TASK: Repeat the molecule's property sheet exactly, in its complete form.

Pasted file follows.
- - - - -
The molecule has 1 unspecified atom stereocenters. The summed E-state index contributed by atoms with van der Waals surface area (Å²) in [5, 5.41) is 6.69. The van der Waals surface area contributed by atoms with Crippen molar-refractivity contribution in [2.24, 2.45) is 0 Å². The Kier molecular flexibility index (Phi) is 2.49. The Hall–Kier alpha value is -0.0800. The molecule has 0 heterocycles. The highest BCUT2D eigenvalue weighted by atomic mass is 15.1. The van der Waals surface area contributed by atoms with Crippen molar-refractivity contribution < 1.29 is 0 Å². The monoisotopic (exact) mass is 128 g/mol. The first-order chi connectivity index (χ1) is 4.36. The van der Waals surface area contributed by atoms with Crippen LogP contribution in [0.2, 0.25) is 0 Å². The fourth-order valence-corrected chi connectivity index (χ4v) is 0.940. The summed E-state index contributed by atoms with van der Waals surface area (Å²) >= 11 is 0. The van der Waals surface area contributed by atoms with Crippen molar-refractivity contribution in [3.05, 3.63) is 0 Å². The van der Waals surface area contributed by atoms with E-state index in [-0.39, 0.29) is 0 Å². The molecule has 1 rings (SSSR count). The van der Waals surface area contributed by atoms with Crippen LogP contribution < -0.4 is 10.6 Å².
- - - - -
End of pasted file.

The molecule has 1 unspecified atom stereocenters. The summed E-state index contributed by atoms with van der Waals surface area (Å²) in [5, 5.41) is 6.69. The van der Waals surface area contributed by atoms with Crippen molar-refractivity contribution in [2.24, 2.45) is 0 Å². The Kier molecular flexibility index (Phi) is 2.49. The Hall–Kier alpha value is -0.0800. The molecule has 0 heterocycles. The highest BCUT2D eigenvalue weighted by atomic mass is 15.1. The van der Waals surface area contributed by atoms with Crippen molar-refractivity contribution < 1.29 is 0 Å². The monoisotopic (exact) mass is 128 g/mol. The first-order chi connectivity index (χ1) is 4.36. The van der Waals surface area contributed by atoms with Crippen LogP contribution in [0.2, 0.25) is 0 Å². The fourth-order valence-corrected chi connectivity index (χ4v) is 0.940. The summed E-state index contributed by atoms with van der Waals surface area (Å²) >= 11 is 0. The van der Waals surface area contributed by atoms with Crippen molar-refractivity contribution in [3.05, 3.63) is 0 Å². The van der Waals surface area contributed by atoms with E-state index in [-0.39, 0.29) is 0 Å². The molecule has 1 rings (SSSR count). The van der Waals surface area contributed by atoms with Crippen LogP contribution < -0.4 is 10.6 Å².